Newspaper article The Florida Times Union

Shorter Courses Appeal to Golf Newcomers

Newspaper article The Florida Times Union

Shorter Courses Appeal to Golf Newcomers

Article excerpt

Byline: Garry Smits, Times-Union sports writer

ST. AUGUSTINE -- The decision is made: You want to take up golf. Equipment is bought and lessons are taken. Then, after hours of practice and guidance, it's time to play.

And newcomers to the sport then discover a new and sometimes discouraging world apart from a half-hour session at the practice range: Five-hour rounds, wind, water, sand and high grass, and a group of 10-handicappers impatiently hitting into your group. The more nervous, confused and frustrated you get, the worse you play.

According to research, it's an oft-cited reason why newcomers to golf quit playing.

Help may be coming, if prospective golf-course owners and builders heed a study commissioned by Golf 20/20, an industry initiative of the World Golf Foundation that is holding its second annual conference this week at the World Golf Village.

In an effort to bring new players into the game, construction of more "alternative facilities" is being stressed. Courses of nine holes or fewer, with shorter yardages, can offer a more pressure-free environment for beginners than tackling a full-sized course.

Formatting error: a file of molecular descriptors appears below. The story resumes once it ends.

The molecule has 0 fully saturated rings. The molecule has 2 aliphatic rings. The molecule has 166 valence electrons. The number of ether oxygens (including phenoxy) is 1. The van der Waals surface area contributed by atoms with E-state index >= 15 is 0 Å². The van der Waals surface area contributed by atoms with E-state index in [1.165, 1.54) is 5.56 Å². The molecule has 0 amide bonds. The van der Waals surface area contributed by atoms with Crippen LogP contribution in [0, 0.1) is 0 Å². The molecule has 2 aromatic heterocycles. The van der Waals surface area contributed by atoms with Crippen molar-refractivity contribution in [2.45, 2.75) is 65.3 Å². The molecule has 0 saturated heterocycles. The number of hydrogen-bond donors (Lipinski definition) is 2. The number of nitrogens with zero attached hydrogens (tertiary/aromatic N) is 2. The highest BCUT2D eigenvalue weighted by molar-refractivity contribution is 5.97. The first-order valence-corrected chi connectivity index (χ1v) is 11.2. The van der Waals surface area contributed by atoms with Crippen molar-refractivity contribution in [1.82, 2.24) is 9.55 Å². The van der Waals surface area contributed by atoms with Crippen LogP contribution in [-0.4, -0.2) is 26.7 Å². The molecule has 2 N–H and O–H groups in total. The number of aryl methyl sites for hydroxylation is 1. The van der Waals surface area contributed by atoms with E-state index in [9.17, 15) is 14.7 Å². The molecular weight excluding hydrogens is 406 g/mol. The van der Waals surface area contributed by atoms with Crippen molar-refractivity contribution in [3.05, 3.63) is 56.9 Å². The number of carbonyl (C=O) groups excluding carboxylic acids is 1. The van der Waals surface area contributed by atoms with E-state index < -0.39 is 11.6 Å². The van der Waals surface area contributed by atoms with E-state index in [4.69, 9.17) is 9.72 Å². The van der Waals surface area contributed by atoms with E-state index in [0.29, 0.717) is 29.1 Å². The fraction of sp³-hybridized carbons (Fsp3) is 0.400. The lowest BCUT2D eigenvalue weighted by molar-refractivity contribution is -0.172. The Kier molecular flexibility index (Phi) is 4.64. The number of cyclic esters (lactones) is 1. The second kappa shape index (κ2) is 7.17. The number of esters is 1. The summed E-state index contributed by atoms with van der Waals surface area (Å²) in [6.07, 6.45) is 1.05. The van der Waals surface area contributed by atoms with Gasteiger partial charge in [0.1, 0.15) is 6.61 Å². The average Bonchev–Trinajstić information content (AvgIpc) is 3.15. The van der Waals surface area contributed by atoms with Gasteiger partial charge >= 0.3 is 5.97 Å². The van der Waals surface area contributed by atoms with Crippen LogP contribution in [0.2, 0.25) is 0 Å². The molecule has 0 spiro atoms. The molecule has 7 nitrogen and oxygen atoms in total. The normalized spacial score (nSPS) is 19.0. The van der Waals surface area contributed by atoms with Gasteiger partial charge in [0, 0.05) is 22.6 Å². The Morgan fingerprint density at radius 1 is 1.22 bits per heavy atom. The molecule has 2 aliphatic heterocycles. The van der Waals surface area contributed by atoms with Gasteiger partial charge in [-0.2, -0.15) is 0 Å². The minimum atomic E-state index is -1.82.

Sportometrics, a golf economics research company commissioned by Golf 20/20, found 5,542 alternative facilities in the U.S., almost a third of more than 17,000 overall courses and clubs.

However, half of those 5,542 facilities are stand-alone practice ranges. Less than a third are par-3 courses of either nine holes or 18 holes, 16 percent are "executive courses, "with shorter yardages than usual, 3 percent are "pitch and putt," courses (facilities with par-3 holes less than 100 yards) and only 1 percent are facilities of other configurations.

That means only 15 percent of golf courses have fewer than 18 holes, too few, according to the research, if the Golf 20/20 goal of doubling the number of players in the U.S. within 25 years is to be realized.

There are three nine-hole courses on the First Coast -- the Palm Valley Golf Club, the Jacksonville University course and the First Tee of Jacksonville Brentwood Course. …

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